The political speeches have been honed. The sensible legislation is pending. The bipartisan boxes have been checked off. Polling shows broad public support for the endeavor. The courts, including the Supreme Court, seem open to change. So do a gaggle of political leaders from both sides of the aisle. The Justice Department is on board. The only thing missing from the criminal justice reform movement today is an actual bill passed by Congress and signed into law by the president.
It’s easy to forget amid all the happy talk of political consensus that Congress hasn’t yet done anything big to stem the tide of federal incarceration. And it would be a mistake if all those earnest reformers out there, those who say that they can practically taste legislative success, were to take that success for granted. The truth is that the political counterattack against meaningful criminal justice reform has begun and the voices arrayed against change cannot be ignored no matter how wrong they may be about the origins and scope of the problem or what ought to be done to fix it.
Voices like those of Steve Cook, the president of the National Association of Assistant U.S. Attorneys, who made headlines earlier this month when he declared in the face of a mountain of evidence to the contrary: “The federal criminal justice system is not broken.” Cook opposes the push for federal sentencing reform, and the release of thousands of nonviolent low-level federal drug offenders, and wants instead to see more prisons built because “drug trafficking is inherently violent.”
And voices like those of Daniel Horowitz, writing in the Conservative Review, who compared the Obama administration’s push for sentencing reform to its push for immigration reform and suggested we all should live in fear of the release of “domestic criminals en masse.” It does not matter that these arguments are hyperbolic. It matters that they are being made, in increasing loud tones to conservative audiences, as Congress appears ready finally to seriously confront the issue of justice reforms.
“Mass criminal amnesty” is the made-for-cable-television catchphrase that Horowitz wants to become a mantra as the legislative debate heats up. The reformers (on both sides of the aisle) ought to figure out a response to it. The same goes for the saw that Rush Limbaugh offered recently when President Obama made his historic visit to a federal prison earlier this month. He was there, the radio host said, to “drum up the prison vote” on behalf of Hillary Clinton whom, Limbaugh said, will push during her campaign to restore voting rights for released offenders.
The “Ferguson Effect” also is a catchphrase that reactionaries want to take hold in the debate. It refers to the argument that protests against police brutality and misconduct are responsible for alleged increases in violence against the police and violence generally. Violence generally ebbs and flows—in some cities it has sadly ticked up. In others it has continued to tick down. What we do know is that violence against the police is down 25 percent from last year. More Americans than ever may be skeptical of dubious police practices and shocked by the militarization of local law enforcement agencies. But we aren’t taking out our frustration by killing the police. That’s a point the reformers must make repeatedly. America is, after all, one sustained national crime wave (or even one perceived national crime wave) away from ruining any chance for systemic reform.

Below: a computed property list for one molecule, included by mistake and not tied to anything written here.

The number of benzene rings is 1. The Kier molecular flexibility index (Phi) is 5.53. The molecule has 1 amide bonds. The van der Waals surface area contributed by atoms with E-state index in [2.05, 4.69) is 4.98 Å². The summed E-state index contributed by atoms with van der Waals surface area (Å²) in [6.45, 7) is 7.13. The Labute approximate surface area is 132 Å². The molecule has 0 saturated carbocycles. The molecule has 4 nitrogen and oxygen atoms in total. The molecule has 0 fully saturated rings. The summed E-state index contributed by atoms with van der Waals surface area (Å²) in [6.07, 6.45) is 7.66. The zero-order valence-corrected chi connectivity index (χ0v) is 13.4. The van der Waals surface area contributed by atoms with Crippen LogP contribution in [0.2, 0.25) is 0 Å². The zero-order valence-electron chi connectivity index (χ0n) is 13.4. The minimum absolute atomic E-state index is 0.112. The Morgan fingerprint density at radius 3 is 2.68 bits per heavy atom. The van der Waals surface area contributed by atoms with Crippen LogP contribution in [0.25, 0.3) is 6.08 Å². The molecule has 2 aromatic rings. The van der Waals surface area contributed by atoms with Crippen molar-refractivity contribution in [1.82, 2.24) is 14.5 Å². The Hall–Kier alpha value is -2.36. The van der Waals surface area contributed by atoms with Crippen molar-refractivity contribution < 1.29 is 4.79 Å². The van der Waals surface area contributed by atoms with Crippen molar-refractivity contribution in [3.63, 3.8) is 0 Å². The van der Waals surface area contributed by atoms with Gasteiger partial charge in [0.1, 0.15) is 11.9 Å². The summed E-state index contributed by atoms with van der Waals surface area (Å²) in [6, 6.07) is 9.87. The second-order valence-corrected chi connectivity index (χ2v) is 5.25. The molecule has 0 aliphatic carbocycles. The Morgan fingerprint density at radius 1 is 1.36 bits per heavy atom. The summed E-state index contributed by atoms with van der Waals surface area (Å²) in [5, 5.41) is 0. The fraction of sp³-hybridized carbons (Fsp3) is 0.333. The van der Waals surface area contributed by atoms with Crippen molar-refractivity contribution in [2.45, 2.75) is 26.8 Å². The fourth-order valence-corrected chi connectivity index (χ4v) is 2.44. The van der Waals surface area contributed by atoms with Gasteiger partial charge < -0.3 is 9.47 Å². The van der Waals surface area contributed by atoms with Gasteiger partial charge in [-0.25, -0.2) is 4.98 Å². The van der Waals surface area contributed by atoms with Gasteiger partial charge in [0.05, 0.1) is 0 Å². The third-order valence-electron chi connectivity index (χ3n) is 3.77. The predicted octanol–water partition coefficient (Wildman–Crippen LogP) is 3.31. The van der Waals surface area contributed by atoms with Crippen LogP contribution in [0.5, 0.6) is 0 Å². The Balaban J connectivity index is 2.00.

After so much hard work getting the movement to this point, after convincing so many people from such a broad spectrum of ideologies in the logic of the cause, serious justice reformers do not have the luxury of forgetting that the desire for reform is not universal; that there are those in power with vested interests in mass incarceration. Momentum is a powerful force. So is inertia. It is always easier to kill good legislation than it is to pass it and it still isn’t bad politics to be “tough on crime.”
We have entered a critical juncture in the push for changes to federal law and policy that would begin to reverse the nation’s disastrous journey into mass incarceration. And the hardest part for reformers may be yet to come. The counterattack is growing in volume, it is coalescing around certain themes that trigger great fear within conservatives, and unless it is addressed it could doom the passage of federal legislation this session and beyond. That would mean, sadly for taxpayers and the families of the incarcerated, that the unsustainable costs of our current justice systems would have to be sustained for many more years to come.
The views expressed are the author's own and not necessarily those of the Brennan Center for Justice.